Shareholder proposals appear to have also had an impact. The analysis reports that, at 12 of the 20 companies that the Index rated “most-improved” (for gains in their overall scores of 50 percentage points or more from last year during or since the 2021 proxy season), CPA shareholder partners submitted a CPA model political disclosure proposal. According to the analysis, since the 2004 proxy season, shareholders have submitted proposals on the issue of corporate political spending disclosure and accountability at 224 companies in the 2022 S&P 500 Index: 154 have reached agreements with shareholders and, of those companies, “the average overall Index score is 79.9 percent, as compared to 68.1 percent for the 70 companies that were engaged but did not reach an agreement.”

A CPA board member observed that the release of the Index “comes at a critical time for companies and investors alike, as they navigate an increasingly perilous political environment in which deliberate management of corporate political spending activities has never been more important.” One way, he said, to begin mitigating the risks of misalignment of corporate values and political spending—which have negatively impacted multiple companies in recent years—is with “‘sunlight’ provided through a proactive commitment to transparency and accountability.”  Former SEC Commissioner Allison Herren Lee, writing the foreword to the new Index, observed that “trends lines in the CPA-Zicklin Index over the past decade show some laudable increases in political spending transparency, but the analyses also show that non-transparency around corporate influence in the political process remains a significant issue.” Political spending is obscured from view not only from the public, she wrote, but also from investors and sometimes even from management and directors because companies “lack policies, controls, and oversight around these expenditures.” This lack of transparency is not risk-free.  The President of CPA has previously observed that, “[w]ith companies under much greater scrutiny on their election-related spending, it really is incumbent on them that they have strong [governance] policies that they adhere to. They face the threat of boycotts. They face the threat of employee morale problems….They face the threat of very harmful publicity. Bottom lines can be adversely affected by the way companies engage in political spending.”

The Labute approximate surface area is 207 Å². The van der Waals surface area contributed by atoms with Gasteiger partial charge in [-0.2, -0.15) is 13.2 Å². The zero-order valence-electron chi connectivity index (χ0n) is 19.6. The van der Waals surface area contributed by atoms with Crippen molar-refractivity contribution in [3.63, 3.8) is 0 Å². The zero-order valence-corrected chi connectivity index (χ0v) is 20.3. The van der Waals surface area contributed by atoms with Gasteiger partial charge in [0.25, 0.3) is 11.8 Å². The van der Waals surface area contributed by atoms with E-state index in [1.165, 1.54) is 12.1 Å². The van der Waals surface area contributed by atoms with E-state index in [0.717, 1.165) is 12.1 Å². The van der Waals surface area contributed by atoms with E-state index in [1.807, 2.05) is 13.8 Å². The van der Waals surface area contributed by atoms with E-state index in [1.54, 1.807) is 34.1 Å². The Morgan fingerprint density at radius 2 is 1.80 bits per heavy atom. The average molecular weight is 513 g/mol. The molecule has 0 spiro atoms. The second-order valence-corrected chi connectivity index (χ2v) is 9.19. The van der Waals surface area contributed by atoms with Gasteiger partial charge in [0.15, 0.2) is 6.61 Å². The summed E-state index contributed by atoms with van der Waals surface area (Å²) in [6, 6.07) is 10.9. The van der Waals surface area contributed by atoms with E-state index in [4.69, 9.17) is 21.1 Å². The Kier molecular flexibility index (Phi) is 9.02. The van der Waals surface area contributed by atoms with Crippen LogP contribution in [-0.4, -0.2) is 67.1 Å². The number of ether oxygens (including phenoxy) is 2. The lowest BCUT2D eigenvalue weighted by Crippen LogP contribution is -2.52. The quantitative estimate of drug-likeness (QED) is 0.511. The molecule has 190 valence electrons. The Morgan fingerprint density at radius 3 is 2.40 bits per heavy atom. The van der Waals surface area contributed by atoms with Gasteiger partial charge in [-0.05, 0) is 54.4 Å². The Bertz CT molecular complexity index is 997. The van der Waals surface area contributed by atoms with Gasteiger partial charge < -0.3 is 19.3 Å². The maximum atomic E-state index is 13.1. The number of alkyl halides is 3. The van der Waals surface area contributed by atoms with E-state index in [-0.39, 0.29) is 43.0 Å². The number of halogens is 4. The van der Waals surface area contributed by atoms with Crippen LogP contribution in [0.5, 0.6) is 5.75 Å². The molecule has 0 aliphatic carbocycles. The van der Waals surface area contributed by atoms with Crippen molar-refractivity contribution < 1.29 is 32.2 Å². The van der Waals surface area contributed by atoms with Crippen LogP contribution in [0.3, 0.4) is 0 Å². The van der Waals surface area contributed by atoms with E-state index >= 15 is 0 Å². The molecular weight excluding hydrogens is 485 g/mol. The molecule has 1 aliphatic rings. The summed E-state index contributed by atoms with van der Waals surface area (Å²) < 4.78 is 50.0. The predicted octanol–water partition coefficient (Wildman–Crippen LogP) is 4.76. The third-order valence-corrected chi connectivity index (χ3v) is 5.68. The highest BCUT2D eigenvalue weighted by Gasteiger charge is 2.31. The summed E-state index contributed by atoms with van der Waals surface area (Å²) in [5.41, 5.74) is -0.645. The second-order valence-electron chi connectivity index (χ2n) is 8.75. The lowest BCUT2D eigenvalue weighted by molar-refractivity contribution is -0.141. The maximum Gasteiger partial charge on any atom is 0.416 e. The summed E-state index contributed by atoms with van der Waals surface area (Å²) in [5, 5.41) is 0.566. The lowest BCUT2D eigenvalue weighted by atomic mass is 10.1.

Posted by Cydney Posner